We're a hawk on the issues.

Tech Companies Call For Surveillance Reform

A coalition of the nation’s leading technology companies signed an open letter urging world governments to “address the practices and laws regulating government surveillance of individuals and access to their information.”

The letter—undersigned by AOL, Facebook, Google, LinkedIn, Microsoft, Twitter and Yahoo—calls for a change in surveillance policy.

“While the undersigned companies understand that governments need to take action to protect their citizens’ safety and security, we strongly believe that current laws and practices need to be reformed,” said the statement.

The companies’ concerns come from leaks released by Edward Snowden earlier this year which detailed different methods of digital surveillance and espionage employed by the National Security Agency. Since then, communication companies in the tech industry have made efforts to influence public perception on their involvement with organizations like the NSA.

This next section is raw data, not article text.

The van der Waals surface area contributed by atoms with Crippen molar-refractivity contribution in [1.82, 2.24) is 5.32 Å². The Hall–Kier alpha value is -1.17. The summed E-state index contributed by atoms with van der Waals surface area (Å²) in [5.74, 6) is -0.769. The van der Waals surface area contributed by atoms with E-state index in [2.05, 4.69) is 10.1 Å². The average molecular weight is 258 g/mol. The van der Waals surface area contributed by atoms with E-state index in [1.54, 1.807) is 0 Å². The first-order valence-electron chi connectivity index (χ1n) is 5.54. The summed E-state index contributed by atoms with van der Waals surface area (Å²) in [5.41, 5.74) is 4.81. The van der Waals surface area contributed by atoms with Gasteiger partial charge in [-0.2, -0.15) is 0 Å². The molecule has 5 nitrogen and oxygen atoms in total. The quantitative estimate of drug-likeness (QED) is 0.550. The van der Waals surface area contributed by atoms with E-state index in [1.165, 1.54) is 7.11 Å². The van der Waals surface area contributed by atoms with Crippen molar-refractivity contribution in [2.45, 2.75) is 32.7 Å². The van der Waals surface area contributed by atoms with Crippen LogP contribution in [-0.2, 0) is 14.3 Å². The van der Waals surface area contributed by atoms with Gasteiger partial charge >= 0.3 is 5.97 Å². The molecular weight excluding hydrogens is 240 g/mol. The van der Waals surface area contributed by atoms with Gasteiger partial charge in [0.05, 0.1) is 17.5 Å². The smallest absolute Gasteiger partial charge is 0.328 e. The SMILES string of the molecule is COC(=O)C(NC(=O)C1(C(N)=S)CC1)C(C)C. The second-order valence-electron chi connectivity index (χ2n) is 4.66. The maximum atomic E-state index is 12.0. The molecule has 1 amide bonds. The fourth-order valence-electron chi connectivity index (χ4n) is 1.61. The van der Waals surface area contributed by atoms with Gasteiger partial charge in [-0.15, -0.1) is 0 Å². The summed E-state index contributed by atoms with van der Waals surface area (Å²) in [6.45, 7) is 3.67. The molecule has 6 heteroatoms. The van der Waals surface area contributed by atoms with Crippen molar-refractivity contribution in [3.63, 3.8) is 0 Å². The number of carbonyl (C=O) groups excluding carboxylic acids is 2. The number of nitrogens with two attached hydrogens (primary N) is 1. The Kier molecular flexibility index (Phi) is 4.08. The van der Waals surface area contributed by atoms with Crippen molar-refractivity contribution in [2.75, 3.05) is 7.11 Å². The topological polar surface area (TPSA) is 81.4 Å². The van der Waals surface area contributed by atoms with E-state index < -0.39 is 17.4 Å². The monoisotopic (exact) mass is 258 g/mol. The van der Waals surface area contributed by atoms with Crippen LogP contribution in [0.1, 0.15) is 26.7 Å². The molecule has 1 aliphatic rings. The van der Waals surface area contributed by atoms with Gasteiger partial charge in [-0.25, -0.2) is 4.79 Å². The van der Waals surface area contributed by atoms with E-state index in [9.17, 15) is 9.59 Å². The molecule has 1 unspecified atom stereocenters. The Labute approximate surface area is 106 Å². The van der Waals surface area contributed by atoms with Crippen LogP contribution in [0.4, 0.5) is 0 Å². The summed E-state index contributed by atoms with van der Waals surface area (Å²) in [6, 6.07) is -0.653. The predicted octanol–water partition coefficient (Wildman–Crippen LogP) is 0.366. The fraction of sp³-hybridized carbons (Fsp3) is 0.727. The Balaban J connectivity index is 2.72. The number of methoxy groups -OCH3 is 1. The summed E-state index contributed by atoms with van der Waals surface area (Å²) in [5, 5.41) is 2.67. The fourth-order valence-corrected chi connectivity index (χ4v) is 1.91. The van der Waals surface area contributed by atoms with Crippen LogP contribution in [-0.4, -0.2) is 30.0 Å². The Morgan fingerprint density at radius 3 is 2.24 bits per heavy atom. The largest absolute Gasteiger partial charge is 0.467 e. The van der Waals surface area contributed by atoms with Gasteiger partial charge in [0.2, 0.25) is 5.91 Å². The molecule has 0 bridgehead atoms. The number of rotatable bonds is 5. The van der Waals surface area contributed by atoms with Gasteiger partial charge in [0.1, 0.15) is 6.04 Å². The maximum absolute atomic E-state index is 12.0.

Microsoft general counsel Brad Smith expressed his concerns regarding on consumer confidence after Snowden’s leaks. “People won’t use technology they don’t trust,” he said. “Governments have put this trust at risk, and governments need to help restore it.”

The joint statement maintains that governments should be limited in their authority to collect user data, and should be “subject to strong checks and balances.” It also encourages transparency regarding government protocol when surveying info, as well as an overall respect for freedom in the flow of information in the digital age and an instinct to operate lawfully in the jurisdiction of other nations.

Although the call to action seems genuine and might have a chance to curb national policy, NSA officials have previously dismissed even concerns from Congress, justifying their actions by citing a need for national security.

About the author

Gary Bryan is an industrial marketing manager by daytime and political and social issues writer by night. You can also find his editorials at Mic.com.